You can’t judge the bookish by a cover story…
Try this (& don’t even get me started on e-books): take a stroll though the crime and thriller section of a busy bookshop. Pull out random titles and look at the front cover art.
Ignore the words and favour the graphic.
Despite the very best work of paperback designers you really can’t tell a book by its cover, can you? Odds are that the cover art will either have eyes staring back at you (this is crime and thrillers, after all), or will sketch the story of a central figure, leading you into the book, often in dramatic silhouette with enhanced perspective; a first or third person hero/ine on a quest, heading into danger. Don’t be mislead by the harp and the hand on the hip….
OK, so maybe you can tell a book’s genre by its cover but, as the throbbing graphic of indiscriminate thrilldom beckons you, dear hungry reader, you can’t easily tell them apart, can you?
Now step into Well Thumbed world. Imagine, just for a moment, that you are seeking fresh literary thrills in the serious leatherbound volumes of a classic library. Your quest, heroic reader, is to seek out the guilty pleasures of antique dirty bits.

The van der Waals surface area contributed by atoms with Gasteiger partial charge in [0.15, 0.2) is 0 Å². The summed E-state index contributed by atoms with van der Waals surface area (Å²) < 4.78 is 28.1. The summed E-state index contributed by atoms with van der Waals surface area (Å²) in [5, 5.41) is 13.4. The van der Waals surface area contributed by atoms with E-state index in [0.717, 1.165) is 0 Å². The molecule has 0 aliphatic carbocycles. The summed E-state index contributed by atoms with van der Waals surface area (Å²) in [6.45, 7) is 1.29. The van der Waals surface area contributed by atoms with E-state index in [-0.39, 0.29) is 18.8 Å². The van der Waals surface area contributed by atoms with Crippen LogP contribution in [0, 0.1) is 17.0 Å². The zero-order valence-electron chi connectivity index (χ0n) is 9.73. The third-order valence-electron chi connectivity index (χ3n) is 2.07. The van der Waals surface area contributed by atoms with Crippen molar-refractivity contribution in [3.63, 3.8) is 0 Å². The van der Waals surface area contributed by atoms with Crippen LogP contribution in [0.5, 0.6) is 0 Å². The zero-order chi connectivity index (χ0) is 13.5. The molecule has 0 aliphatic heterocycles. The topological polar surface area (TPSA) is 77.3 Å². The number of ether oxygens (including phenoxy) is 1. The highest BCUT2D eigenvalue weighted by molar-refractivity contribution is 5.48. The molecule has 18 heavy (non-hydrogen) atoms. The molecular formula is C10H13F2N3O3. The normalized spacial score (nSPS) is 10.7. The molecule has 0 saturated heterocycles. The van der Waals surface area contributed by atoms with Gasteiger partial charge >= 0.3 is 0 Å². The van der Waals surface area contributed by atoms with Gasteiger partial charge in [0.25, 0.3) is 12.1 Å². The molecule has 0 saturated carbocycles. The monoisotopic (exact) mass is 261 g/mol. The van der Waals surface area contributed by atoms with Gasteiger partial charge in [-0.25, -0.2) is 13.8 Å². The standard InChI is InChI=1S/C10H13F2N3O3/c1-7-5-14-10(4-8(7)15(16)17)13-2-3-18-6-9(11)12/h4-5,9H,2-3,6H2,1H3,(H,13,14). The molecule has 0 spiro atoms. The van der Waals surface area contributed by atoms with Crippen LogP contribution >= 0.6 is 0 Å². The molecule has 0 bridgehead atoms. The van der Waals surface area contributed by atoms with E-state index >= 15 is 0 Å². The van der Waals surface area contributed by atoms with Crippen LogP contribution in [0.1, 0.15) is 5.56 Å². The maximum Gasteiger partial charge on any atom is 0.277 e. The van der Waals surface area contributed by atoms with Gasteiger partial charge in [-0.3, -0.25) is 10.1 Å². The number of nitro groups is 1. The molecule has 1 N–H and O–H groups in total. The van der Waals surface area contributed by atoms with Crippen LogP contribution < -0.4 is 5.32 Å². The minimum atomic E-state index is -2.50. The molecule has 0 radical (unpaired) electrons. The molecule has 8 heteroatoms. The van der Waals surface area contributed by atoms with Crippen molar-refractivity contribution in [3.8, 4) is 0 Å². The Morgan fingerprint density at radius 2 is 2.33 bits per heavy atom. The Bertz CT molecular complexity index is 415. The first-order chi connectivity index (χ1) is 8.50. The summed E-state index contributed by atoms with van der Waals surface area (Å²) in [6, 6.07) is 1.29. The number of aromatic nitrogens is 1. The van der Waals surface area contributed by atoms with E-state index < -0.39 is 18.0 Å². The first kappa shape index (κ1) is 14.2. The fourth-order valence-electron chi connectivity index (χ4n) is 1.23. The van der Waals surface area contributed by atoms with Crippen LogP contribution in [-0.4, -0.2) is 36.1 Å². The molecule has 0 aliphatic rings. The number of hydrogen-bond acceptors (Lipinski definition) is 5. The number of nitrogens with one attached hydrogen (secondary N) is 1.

Q. How can you guess at particular contents? & which blurbless book might suit your requirements?
A. Look at the bindings. Find a well worn spine. Slip it off of the shelf. That book, you can be sure, will fall open at Well Thumbed pages. You are pretty much guaranteed that there is a passage to be found which has excited the interest of a previous reader (warning: if you discover scribbled marginalia you are almost certainly in the wrong book – unless phrases of pertinence to scholastic disciplines really do fill your needs). Your quest here, for the purposes of a fractured metaphor, is to run down the secret passages of a book.
And that, in an ornately carved nutshell, or even dog-eared paperback, is the Well Thumbed concept. A unique theatrical event created by Notional Theatre, in a production that offers a classy blend of acting, reading and singing; mixing comedy with the frankly tragic; the well read and the well rude.
Oh, the picture of the man with the harp standing in a gateway… That’s supposed to be Dafydd ap Gwilym, a Welsh poet of the Middle Ages who is a surprisingly saucy contributor to the Well Thumbed script.
Enough digression. Back to rehearsals.